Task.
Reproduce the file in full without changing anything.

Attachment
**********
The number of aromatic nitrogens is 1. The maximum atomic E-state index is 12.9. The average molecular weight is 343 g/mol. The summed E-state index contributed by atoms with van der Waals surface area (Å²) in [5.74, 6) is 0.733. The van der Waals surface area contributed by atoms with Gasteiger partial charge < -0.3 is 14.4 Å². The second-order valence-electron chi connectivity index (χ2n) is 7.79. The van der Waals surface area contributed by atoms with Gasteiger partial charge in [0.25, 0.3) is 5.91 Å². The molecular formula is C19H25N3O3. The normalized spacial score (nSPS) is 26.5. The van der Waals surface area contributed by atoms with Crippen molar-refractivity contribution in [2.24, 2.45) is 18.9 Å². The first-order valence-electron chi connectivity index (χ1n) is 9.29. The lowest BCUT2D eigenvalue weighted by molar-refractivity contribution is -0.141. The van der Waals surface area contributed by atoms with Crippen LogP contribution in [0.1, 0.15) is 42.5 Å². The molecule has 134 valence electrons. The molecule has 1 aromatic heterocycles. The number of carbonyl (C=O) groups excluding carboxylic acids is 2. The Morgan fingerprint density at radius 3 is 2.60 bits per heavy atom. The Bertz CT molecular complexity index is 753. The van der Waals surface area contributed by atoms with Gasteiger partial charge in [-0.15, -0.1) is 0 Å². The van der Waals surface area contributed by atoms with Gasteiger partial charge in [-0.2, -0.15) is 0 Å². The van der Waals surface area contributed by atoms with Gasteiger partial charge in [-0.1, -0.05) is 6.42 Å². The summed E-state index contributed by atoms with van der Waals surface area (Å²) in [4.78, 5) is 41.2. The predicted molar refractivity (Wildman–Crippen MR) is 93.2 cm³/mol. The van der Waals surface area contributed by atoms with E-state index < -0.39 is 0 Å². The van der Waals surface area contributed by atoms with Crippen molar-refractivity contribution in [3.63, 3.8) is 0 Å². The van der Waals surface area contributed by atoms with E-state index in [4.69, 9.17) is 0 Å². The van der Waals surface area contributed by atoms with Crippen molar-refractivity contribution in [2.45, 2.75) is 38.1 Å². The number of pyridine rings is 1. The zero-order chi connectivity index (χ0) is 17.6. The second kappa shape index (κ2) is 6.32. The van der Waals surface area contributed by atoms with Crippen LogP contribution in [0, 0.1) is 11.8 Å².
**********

The number of aromatic nitrogens is 1. The maximum atomic E-state index is 12.9. The average molecular weight is 343 g/mol. The summed E-state index contributed by atoms with van der Waals surface area (Å²) in [5.74, 6) is 0.733. The van der Waals surface area contributed by atoms with Gasteiger partial charge < -0.3 is 14.4 Å². The second-order valence-electron chi connectivity index (χ2n) is 7.79. The van der Waals surface area contributed by atoms with Gasteiger partial charge in [0.25, 0.3) is 5.91 Å². The molecular formula is C19H25N3O3. The normalized spacial score (nSPS) is 26.5. The van der Waals surface area contributed by atoms with Crippen molar-refractivity contribution in [2.24, 2.45) is 18.9 Å². The first-order valence-electron chi connectivity index (χ1n) is 9.29. The lowest BCUT2D eigenvalue weighted by molar-refractivity contribution is -0.141. The van der Waals surface area contributed by atoms with Crippen LogP contribution in [0.1, 0.15) is 42.5 Å². The molecule has 134 valence electrons. The molecule has 1 aromatic heterocycles. The number of carbonyl (C=O) groups excluding carboxylic acids is 2. The Morgan fingerprint density at radius 3 is 2.60 bits per heavy atom. The Bertz CT molecular complexity index is 753. The van der Waals surface area contributed by atoms with Gasteiger partial charge in [-0.15, -0.1) is 0 Å². The van der Waals surface area contributed by atoms with Gasteiger partial charge in [-0.2, -0.15) is 0 Å². The van der Waals surface area contributed by atoms with Gasteiger partial charge in [-0.1, -0.05) is 6.42 Å². The summed E-state index contributed by atoms with van der Waals surface area (Å²) in [4.78, 5) is 41.2. The predicted molar refractivity (Wildman–Crippen MR) is 93.2 cm³/mol. The van der Waals surface area contributed by atoms with E-state index < -0.39 is 0 Å². The van der Waals surface area contributed by atoms with Crippen molar-refractivity contribution in [3.63, 3.8) is 0 Å². The van der Waals surface area contributed by atoms with E-state index in [4.69, 9.17) is 0 Å². The van der Waals surface area contributed by atoms with Crippen molar-refractivity contribution in [2.45, 2.75) is 38.1 Å². The number of pyridine rings is 1. The zero-order chi connectivity index (χ0) is 17.6. The second kappa shape index (κ2) is 6.32. The van der Waals surface area contributed by atoms with Crippen LogP contribution in [0, 0.1) is 11.8 Å².